Mouse was secretly filmed tidying a man’s shed every night

Mouse filmed tidying a man's shed at night
YouTube/@guardiannews

Mickey Mouse. Danger Mouse. Mighty Mouse. Tidy Mouse?

A retired man in the U.K. discovered this small superhero living in his garden shed when he noticed items moving to different spots when he wasn’t around. It started when bits of food meant for the local birds were appearing in shoes he’d left in the shed.

The mouse picked a good person to team up with if he was looking for notoriety. Rodney Holbrook, age 75, is a wildlife photographer.

Holbrook set up a night-vision camera in his shed to solve the mystery of the moving bird snacks. That’s when he discovered Tidy Mouse.

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Brown mouse running along a stone wall
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Or Welsh Tidy Mouse, as Holbrook dubbed him (he lives in Wales).

Holbrook began leaving out different objects to see what Welsh Tidy Mouse would move, and Welsh Tidy Mouse had no trouble moving items back where they belonged — or at least where Welsh Tidy Mouse thought they belonged.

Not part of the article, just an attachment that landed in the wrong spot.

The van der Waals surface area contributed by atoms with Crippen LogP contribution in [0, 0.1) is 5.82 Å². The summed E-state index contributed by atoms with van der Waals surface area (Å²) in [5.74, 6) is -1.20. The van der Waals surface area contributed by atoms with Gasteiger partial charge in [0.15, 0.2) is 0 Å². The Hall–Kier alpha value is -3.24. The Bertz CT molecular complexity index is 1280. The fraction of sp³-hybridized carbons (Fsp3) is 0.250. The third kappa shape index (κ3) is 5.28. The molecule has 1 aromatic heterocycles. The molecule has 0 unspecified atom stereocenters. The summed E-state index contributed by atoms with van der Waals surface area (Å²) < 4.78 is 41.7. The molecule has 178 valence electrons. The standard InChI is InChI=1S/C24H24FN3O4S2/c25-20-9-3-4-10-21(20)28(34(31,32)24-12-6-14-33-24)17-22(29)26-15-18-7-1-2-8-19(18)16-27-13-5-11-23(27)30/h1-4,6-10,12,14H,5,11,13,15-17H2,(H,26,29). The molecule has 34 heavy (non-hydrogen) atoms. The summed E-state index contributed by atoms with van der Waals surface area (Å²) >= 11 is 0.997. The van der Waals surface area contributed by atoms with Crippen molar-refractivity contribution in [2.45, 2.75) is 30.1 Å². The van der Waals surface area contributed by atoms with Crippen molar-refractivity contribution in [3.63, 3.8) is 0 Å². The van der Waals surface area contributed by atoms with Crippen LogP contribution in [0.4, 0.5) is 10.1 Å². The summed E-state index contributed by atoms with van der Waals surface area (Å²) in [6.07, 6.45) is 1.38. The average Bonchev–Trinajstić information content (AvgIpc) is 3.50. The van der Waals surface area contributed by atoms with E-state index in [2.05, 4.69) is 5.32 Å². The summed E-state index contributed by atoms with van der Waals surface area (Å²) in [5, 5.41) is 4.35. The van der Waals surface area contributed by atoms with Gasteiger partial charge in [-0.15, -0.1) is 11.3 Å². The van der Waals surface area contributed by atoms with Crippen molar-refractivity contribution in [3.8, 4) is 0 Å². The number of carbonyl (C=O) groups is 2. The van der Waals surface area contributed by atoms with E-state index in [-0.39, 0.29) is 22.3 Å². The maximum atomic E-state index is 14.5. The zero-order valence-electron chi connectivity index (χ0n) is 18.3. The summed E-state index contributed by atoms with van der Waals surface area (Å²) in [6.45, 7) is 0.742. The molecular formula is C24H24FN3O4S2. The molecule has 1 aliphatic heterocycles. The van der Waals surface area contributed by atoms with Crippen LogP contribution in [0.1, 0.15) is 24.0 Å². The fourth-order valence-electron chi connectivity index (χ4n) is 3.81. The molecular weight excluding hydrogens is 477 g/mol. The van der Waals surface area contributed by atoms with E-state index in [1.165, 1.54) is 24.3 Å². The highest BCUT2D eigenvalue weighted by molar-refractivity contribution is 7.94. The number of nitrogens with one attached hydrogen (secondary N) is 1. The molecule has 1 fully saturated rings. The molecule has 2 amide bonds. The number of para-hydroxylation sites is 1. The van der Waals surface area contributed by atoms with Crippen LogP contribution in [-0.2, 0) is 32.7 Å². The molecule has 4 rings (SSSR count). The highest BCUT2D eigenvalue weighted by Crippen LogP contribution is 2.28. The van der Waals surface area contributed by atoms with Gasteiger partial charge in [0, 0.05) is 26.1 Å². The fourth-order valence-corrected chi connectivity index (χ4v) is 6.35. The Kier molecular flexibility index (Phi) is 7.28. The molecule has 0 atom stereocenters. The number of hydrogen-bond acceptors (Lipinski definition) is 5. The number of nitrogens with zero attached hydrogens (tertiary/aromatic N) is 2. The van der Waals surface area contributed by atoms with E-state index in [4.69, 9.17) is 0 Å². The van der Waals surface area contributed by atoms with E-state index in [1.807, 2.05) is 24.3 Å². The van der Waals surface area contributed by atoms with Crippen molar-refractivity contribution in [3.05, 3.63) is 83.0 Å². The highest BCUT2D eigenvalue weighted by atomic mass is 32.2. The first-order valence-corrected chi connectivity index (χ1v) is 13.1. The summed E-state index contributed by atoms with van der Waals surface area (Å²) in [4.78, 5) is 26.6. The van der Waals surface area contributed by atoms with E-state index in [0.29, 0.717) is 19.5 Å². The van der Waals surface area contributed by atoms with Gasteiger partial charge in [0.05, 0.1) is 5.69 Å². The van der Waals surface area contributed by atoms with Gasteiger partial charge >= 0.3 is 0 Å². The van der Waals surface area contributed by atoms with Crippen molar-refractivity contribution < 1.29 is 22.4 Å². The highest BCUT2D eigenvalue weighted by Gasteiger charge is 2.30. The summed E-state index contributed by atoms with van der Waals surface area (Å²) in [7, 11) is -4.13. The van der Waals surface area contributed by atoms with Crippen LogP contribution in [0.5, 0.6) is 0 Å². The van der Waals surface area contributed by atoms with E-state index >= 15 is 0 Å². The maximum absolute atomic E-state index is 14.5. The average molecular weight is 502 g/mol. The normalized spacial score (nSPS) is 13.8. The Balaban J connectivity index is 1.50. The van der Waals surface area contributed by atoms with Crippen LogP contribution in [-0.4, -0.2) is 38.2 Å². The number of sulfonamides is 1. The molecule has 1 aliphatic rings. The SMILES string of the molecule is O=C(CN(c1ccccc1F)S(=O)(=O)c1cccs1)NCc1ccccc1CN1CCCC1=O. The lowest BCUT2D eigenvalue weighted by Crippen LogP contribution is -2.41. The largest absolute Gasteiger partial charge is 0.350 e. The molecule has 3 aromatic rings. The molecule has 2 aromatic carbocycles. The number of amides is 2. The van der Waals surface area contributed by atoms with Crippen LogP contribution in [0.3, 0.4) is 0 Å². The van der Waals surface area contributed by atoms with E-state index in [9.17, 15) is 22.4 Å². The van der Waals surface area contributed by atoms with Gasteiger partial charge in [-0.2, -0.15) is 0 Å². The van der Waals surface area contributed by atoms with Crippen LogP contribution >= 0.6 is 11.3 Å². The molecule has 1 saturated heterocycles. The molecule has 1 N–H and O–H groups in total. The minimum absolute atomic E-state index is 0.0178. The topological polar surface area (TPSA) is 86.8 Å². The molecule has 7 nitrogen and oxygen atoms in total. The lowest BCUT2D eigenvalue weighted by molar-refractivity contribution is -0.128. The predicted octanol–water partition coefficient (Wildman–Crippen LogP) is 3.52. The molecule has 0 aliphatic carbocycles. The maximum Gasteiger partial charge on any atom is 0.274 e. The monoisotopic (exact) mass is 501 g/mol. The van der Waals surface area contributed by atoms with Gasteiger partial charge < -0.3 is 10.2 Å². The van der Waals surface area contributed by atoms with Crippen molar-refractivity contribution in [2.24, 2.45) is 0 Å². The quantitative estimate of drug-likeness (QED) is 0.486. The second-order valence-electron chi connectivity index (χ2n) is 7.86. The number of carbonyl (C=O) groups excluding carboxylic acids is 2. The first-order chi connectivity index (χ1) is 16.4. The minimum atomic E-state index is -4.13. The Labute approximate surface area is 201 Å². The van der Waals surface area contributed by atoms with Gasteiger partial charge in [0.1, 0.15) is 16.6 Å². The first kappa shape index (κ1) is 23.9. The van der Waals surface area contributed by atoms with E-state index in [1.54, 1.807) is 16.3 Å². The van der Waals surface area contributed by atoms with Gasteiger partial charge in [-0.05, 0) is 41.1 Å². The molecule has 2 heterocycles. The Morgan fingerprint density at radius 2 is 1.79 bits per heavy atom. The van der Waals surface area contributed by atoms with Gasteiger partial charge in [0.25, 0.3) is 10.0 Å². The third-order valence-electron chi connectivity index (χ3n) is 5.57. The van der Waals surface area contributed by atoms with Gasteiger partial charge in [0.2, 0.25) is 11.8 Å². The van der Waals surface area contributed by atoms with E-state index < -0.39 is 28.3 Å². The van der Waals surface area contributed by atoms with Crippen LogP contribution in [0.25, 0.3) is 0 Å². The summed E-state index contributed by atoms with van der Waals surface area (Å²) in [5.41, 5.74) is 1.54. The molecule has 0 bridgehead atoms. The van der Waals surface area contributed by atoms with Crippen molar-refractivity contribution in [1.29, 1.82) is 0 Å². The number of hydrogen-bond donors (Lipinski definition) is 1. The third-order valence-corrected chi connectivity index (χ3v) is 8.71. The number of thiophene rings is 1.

Welsh Tidy Mouse was caught on camera in late November, busily placing small objects from Holbrook’s workbench into a small box. Holbrook said he’s experimented with different items to see if anything is too heavy for the rodent to move.

“He moved all sorts of things into the box, bits of plastic, nuts and bolts,” Holbrook told The Guardian. “I don’t bother to tidy up now, as I know he will see to it. I leave things out of the box and they put it back in its place by the morning.”

Holbrook joked to the BBC, “I think he would tidy my wife away if I left her in there.”

See for yourself in The Guardian’s video, which has been viewed more than 2 million times!

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Megan Jackson, a researcher at the University of Bristol who works with mice, agrees with Holbrook that Welsh Tidy Mouse might be hiding and storing food in the box. Or, Jackson theorized in the New York Times, Welsh Tidy Mouse may be building a nest.

”Mice are willing to put in a lot of effort to work at something they find rewarding,” Jackson said, noting that Welsh Tidy Mouse is exhibiting “intrinsically mouse-y behavior.”

It’s not even the first time Holbrook encountered a rodent prone to organization. In 2019, he helped a friend in Bristol set up a night camera in a shed to discover why screws and other items were appearing in the bird food.  You guessed it — it was a mouse.

I wonder if Welsh Tidy Mouse or one of his relatives is available for housecleaning services? I could use their help!

Animals, Curiosity, Life, Viral, Wild Animals
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About the Author
Kathleen St. John
Kathleen St. John is a freelance journalist. She lives in Denver with her husband, two kids and a fiercely protective Chihuahua.

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